Common Authors Essay

This essay has a total of 824 words and 5 pages.

Common Authors

Few political documents have affected the world quite like
the American Declaration of Independence or the French
Declaration of the Rights of Man and Citizen. The
repercussion of each have had a profound effect on world
history up to this point. But why did these documents have
such an effect? The answer lies in the common
philosophical backgrounds of the two. The writings of
Rousseau, Locke and Montesquieu all contained ideas that
were later used by Thomas Jefferson and the National
Assembly to compose the two documents. Rousseau's
ideas of a social contract, which states that the general will
and the people were sovereign, and if a king abuses the
liberty of the people they have a right and a duty to dissolve
the current government and create a new one (McKay,
581), were central to both documents. Jefferson had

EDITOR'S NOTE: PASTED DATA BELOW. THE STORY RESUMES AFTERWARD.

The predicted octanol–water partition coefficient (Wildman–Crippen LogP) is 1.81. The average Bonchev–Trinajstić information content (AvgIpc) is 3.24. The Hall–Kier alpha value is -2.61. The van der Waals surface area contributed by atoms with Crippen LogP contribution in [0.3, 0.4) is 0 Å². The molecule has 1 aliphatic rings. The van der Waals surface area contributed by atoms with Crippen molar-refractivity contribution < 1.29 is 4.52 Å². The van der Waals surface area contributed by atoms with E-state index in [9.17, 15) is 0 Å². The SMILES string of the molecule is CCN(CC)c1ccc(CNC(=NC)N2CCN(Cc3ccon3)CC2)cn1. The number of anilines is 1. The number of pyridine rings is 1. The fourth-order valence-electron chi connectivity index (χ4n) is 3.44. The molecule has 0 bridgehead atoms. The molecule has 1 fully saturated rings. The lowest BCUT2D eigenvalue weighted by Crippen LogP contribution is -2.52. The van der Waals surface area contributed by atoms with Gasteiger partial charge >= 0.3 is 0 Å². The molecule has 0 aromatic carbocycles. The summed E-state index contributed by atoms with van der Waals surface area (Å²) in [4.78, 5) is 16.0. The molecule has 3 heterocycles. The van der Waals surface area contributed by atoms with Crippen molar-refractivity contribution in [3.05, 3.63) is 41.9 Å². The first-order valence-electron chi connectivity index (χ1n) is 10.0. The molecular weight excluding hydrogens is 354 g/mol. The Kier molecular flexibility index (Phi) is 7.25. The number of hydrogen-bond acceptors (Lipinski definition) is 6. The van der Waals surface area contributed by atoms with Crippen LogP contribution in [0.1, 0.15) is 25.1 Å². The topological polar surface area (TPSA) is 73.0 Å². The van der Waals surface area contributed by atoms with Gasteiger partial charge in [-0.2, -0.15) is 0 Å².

Rousseau's ideas in mind when he wrote the Declaration of
Independence. The history of the present King of Great
Britain [George III] is a history of repeated injuries and
usurpations, all having in direct object the establishment of
an absolute tyranny over these states...a prince, whose
character is thus marked by every act which may define a
tyrant, is unfit to be the ruler of a free people...we
therefore...solemnly publish and declare, that these United
Colonies are...independent states... (Jefferson, 1-2). The
reasons, such as suspension of colonial legislatures,
impressment of American sailors and the importation of
mercenaries (Jefferson, 2), given for the dissolution of the
political connections that the American and British people
have held for over 100 years all relate to the King's
tyrannical tendencies and the peoples right to choose a
different government. The edict also states that although
petitions of grievances were issued, the King turned a deaf
ear. The Declaration of the Rights of Man is not only built
on the social contract, but also on Rousseau's idea of
general will of the people. He defines the general will as
being, "Sacred and absolute, reflecting the common
interests of the people, who have displaced the monarch as
the holder of the sovereign powers. (McKay, 581)"
Passing and enforcing arbitrary laws are considered to be
an act of tyranny and a substantial reason, according to
Rousseau, to declare the current government void and
establish a new one. Article VII clearly states that arbitrary
laws and orders cannot exist.(Sherman, 100) The fact that
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